Update #2 on 1930 house in Northern MA (adding many kinds of exterior insulation all at the same time!)
Well it is time for another update and question on my home upgrades. My last major post “Update on 1930 house in Northern MA (fieldstone wall, insulating, heat pump water heater in basement)” described how we had improved the insulation in the basement and attic and added a heat pump. This greatly reduced our natural gas usage.
Now we have gone one step further by pulling the gas meter entirely and starting an upgrade of our exterior walls.
Removing the meter wasn’t that important to save money, as we had a low gas bill anyway. But it was 100% necessary because we would like to use the location of the gas line for an addition. And it was necessary if we wanted to move in the direction of a net zero home. I have added info on our new replacement heating system as a comment on the original post. But this is only half the story.
The other half is that we still needed to improve our insulation. Even though MassSave thought our insulation is good, the energy auditors don’t bother to actually verify that the existing insulation is continuous. We knew that it wasn’t. The main sources of leakage were the bottom of the first floor wall, where many rodents were able to breach the siding and mess up our cellulose insulation, and the gap between the first floor of the house and the second floor.
The problem is that these areas were inaccessible to firms that do insulation. To access them and see where the real problem lies we had to do some major demolition.
So after some asbestos testing was completed we hired a firm to rip off multiple layers of siding so that we could see the original boards cladding our house. Once this was done (completely filling a 20-yard dumpster), we realized what needed to be done to improve the exterior before reapplying siding.
Also we needed to get a better view of the situation from the inside, so we picked a room with an old ceiling and completely gutted it so that we could see our rim joists on the 2nd floor. We ended up with much cellulose on the floor and plaster in the air, so the demolition was followed by a visit from a clean-up company with a HEPA machine, who vacuumed the 92 year old rafters and removed even more cellulose from those old overhangs and soffits that no longer serve any purpose (since the area above the living room has not been an unconditioned attic for over 18 years).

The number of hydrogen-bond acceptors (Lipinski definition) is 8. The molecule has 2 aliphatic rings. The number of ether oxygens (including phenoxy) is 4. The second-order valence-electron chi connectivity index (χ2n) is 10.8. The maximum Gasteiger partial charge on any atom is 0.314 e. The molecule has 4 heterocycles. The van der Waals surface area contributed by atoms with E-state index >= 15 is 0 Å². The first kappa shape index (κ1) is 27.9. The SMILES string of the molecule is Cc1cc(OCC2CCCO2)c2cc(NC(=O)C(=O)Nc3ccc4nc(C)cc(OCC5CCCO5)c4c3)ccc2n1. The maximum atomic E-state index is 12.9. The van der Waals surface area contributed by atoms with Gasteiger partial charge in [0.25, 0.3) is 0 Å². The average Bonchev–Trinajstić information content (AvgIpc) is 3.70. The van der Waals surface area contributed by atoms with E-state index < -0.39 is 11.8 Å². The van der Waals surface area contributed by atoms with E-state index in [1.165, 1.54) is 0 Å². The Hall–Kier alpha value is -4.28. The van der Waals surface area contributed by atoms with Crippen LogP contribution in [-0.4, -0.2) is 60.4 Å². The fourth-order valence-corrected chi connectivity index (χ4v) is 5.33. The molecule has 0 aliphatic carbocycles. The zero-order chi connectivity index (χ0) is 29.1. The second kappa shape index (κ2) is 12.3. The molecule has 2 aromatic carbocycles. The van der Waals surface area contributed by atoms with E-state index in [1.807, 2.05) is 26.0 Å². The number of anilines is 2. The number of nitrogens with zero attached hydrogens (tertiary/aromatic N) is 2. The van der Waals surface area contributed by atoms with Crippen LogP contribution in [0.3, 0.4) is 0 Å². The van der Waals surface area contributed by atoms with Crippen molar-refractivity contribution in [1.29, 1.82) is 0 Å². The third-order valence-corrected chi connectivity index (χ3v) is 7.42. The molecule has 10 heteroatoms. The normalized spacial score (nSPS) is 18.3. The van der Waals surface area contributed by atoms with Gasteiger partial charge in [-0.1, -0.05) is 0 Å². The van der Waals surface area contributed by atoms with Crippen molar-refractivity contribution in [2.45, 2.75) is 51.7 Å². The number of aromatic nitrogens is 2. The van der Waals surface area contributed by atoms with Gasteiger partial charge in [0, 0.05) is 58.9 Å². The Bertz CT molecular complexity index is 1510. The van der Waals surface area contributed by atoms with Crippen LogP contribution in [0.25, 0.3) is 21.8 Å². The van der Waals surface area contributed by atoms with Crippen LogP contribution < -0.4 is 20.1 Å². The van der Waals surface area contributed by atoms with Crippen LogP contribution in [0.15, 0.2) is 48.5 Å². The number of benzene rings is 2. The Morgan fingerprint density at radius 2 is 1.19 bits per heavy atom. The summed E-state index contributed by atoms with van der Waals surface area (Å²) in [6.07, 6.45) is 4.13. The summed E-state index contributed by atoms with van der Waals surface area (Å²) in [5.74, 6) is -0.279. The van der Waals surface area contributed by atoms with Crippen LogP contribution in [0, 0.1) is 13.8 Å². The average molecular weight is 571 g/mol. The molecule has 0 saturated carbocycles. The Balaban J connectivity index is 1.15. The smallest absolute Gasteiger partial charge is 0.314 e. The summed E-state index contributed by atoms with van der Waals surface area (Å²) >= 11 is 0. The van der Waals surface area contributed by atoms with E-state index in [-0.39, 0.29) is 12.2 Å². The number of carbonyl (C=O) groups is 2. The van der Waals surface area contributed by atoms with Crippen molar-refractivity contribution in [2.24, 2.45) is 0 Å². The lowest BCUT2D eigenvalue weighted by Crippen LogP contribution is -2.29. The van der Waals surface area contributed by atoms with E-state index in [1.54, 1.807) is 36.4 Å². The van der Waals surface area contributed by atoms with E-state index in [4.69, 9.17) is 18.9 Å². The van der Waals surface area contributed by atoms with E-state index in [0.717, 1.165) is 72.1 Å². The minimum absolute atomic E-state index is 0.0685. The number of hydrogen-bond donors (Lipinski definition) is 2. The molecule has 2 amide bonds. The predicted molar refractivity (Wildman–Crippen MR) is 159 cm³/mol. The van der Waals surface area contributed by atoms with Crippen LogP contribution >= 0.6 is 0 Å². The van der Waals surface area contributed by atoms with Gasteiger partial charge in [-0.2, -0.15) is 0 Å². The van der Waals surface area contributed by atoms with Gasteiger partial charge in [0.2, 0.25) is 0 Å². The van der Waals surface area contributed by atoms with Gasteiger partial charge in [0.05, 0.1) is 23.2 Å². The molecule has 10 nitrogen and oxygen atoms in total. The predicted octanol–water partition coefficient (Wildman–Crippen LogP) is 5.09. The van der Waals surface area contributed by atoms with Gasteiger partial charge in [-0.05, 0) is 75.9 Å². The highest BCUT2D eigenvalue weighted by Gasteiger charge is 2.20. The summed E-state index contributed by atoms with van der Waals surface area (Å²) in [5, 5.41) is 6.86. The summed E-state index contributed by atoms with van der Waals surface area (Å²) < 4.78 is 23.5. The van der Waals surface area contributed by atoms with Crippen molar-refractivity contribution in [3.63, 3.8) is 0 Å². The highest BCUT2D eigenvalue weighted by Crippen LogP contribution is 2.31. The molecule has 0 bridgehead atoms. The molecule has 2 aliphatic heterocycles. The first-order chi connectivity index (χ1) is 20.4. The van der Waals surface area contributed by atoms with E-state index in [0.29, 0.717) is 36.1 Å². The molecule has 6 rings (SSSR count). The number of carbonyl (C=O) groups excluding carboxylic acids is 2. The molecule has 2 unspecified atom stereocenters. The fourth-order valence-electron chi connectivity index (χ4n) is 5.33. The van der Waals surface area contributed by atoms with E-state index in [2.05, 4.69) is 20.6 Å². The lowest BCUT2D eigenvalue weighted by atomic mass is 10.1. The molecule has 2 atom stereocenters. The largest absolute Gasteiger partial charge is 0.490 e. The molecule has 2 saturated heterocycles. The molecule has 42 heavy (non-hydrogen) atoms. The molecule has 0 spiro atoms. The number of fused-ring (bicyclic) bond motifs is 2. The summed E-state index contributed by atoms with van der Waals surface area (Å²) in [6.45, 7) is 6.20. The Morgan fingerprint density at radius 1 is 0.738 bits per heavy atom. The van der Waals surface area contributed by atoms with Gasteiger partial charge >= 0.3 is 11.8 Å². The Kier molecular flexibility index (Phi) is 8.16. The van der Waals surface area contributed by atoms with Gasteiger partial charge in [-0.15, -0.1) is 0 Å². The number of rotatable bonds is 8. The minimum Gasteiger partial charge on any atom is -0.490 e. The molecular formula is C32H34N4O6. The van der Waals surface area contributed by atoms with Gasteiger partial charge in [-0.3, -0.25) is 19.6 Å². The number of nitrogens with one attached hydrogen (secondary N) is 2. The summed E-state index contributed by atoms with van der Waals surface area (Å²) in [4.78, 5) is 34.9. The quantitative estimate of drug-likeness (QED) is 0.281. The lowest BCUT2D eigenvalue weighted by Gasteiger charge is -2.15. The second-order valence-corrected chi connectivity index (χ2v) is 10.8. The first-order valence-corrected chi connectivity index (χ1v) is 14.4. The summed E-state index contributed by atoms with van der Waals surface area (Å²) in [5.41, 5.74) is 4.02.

So now we are ready to build our walls back up using the following strategy:
1) on the walls with original sheathing intact, we will simply cover the boards with foam board. These are 1″ x 8″ rough-hewn boards. The material of choice is reclaimed 2″ polyiso, which is available locally for about $16.50 a full sheet including the cost of renting a vehicle to pick it up. It will be attached with foam board fasteners and screwed into the pine sheathing, before furring is applied and screwed into wall studs.
2) in the areas where no original siding ever existed, like a room that used to be a 3-season porch 50 years ago, we will remove all exterior cladding (like plywood as well as 1 inch x 9 inch “ledger boards”) and then remove the old cellulose. Finally we will fill the wall cavity with 3.5″ Rock Wool and cover everything with new sheathing. The sheathing of choice is Zip-R9, but we may have to settle for Zip-R6 because it is much easier to acquire. This gives an R22 wall. that is air sealed (replacing a leaky wall that was around R-13).
3) on the bottom of the wall we will be able to air seal the insulation board directly to the sill of the house. At the top of the wall we have a large overhang so we shouldn’t really need to worry about water getting into the wall. And our walls can still dry to the inside if there was ever an issue. We plan to use cold cell spray foam to fill up areas in the overhang and around the 2nd floor rim joist that are now uninsulated or badly insulated.
4) removing all these exterior layers is an opportunity to remove windows and reinstall or replace them. In the end we decided to close off one window and enlarge several others, taking advantage of the original house framing that has much larger windows than what has been installed inside those frames over the years. So we will end up replacing three failing windows with a U factor of 0.30 with brand new units that have a U factor of 0.19 to 0.21.
If people have suggestions about mixing different types of exterior insulation and then taping the seams properly, please send them. We need to choose sealing tape that is able to handle the seam between fiber faced 2″ polyiso (to be held in place by strapping) and insulated ZIP-R6 , which is to be held in place mostly with screws or nails.
I can send some photos of the house before demo and after demo if people are interested, along with updates as construction proceeds.
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